Friday, October 28, 2016

School Bus Driver Appreciation Week

by Cindy Pitts Gilbert Buford Weekly Illustrated 10/28/16

School districts across the country observe National School Bus Safety Week throughout the third week of October. The week is designed to teach students how to safely interact with school buses in an effort to minimize danger and accidents. October 17th kicks off the week every year with Bus Driver Appreciation Day. This is a day for students and parents to let their school bus drivers know how important and special they are.
On Bus Driver Appreciation Day, parents who have students who ride the bus are encouraged to find a way to teach their children to let their bus drivers know they’re valued. Nothing means more to a driver than having a student or parent on their route say ‘Thank you.’
All Buford City School System bus drivers received a Buford monogrammed roll cooler as an appreciation gift. If you missed Bus Driver Appreciation Day, it’s not too late! Here are some ways you and your child can appreciate your child’s bus driver:
  • Stand at your bus stop with a ‘Thank You’ poster
  • Have all the children at your stop make and sign a card
  • Give a basket of muffins and a to-go coffee
  • Bake a plate of cookies or brownies
  • Fill a thermos with steaming hot cocoa
  • Fill a gift basket with a mug and coffee or tea goodies
  • Give a gift card that can be used for breakfast or lunch
  • Fill a basket with dollar store snacks and a tumbler cup
  • Review the bus safety rules with your child and ensure he or she understands why they are important
During Bus Driver Appreciation Week the students were also taught about bus safety. “The objective is to make sure all students are aware of the rules, regulations, and possible dangers that can be involved with riding a bus,” according to Gloria Whidby, a staff member of the Buford Elementary School, “we hope that students learn how to be safe to avoid any accidents.”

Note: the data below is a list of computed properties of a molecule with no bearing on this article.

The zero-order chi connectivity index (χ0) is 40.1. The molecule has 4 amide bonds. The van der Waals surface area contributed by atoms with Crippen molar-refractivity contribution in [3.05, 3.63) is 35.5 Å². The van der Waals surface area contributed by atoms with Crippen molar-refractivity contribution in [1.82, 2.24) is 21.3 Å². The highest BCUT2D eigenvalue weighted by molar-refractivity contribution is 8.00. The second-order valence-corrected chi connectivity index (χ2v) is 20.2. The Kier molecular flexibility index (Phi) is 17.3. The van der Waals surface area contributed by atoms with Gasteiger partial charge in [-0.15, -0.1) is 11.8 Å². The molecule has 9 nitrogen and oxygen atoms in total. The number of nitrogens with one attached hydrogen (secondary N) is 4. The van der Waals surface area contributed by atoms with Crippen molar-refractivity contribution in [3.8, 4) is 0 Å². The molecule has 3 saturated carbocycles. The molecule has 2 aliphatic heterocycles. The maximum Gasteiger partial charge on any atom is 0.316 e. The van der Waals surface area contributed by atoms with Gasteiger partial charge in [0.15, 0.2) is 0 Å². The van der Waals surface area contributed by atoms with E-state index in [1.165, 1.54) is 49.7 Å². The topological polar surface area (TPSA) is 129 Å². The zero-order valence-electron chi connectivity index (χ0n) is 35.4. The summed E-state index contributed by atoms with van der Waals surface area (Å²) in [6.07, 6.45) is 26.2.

Tracy Kitchens, Vicki Pinkard, Tammy Bush, Teresa Hughes, and Rick Littlefield are some of the drivers who participated in bus safety last week.
Photo Provided by Buford Elementary School.

Every bus driver on the road is responsible for the safety of our children. Many have been driving their routes for over two decades. They become emotionally invested in their student riders and, for many, their job is a labor of love. Be sure to find a way to express your appreciation for your bus driver!

Wednesday, October 12, 2016

Proposed Amendment 1, State Privatization of our Public Schools

by Cindy Pitts Gilbert Buford Weekly Illustrated 10/12/16

When I first heard about the proposed Amendment 1 on the November 8 ballot, I thought I had been transported to the magical world of Harry Potter, when the Ministry of Magic took over the school of Hogwarts.
Jokes aside, this is serious business. Last week, the Buford Council Meeting addressed the potential Amendment 1, which is based on similar programs in Tennessee and Louisiana. If passed, the proposed Amendment 1 would allow the state to take over a failing school and run it through a superintendent appointed by the governor’s office.
What this legislation could potentially do is take away the voices of parents, local school boards, teachers, and administrators when it is decided that a school is failing. So, who decides when a school is failing? It appears that this will be up to the governor. Quoting the AJC, “Governor Nathan Deal feels this would be a way to break the cycle of chronically failing schools, especially in low-income or minority communities.”
The probable scenario is that the failing school would be taken over by the state and then made into a state school run by a for-profit educational management company and named an Opportunity School District, or OSD.
Do we really want more state government control? Is privatization of public education really in the best interest of our children? Aren’t our parents and teachers the true voices for our children? Are we prepared to lose our voices? This amendment brings up so many questions.
Where do you stand on highly debated issues such as standardized testing, No Child Left Behind, and Common Core? Many believe these are all failing our children. What if the state decides that arts in education is unnecessary? Our choice will be gone. Right now, a month before the election, we still have one.
I find it ironic that the proposed Amendment 1, that may very well remove our local voices, by name bears a striking resemblance to our First Amendment, which guarantees our right to freedom of speech. Fellow voters, we still have time to do our research. Study, scrutinize, and make the right choice about Amendment 1.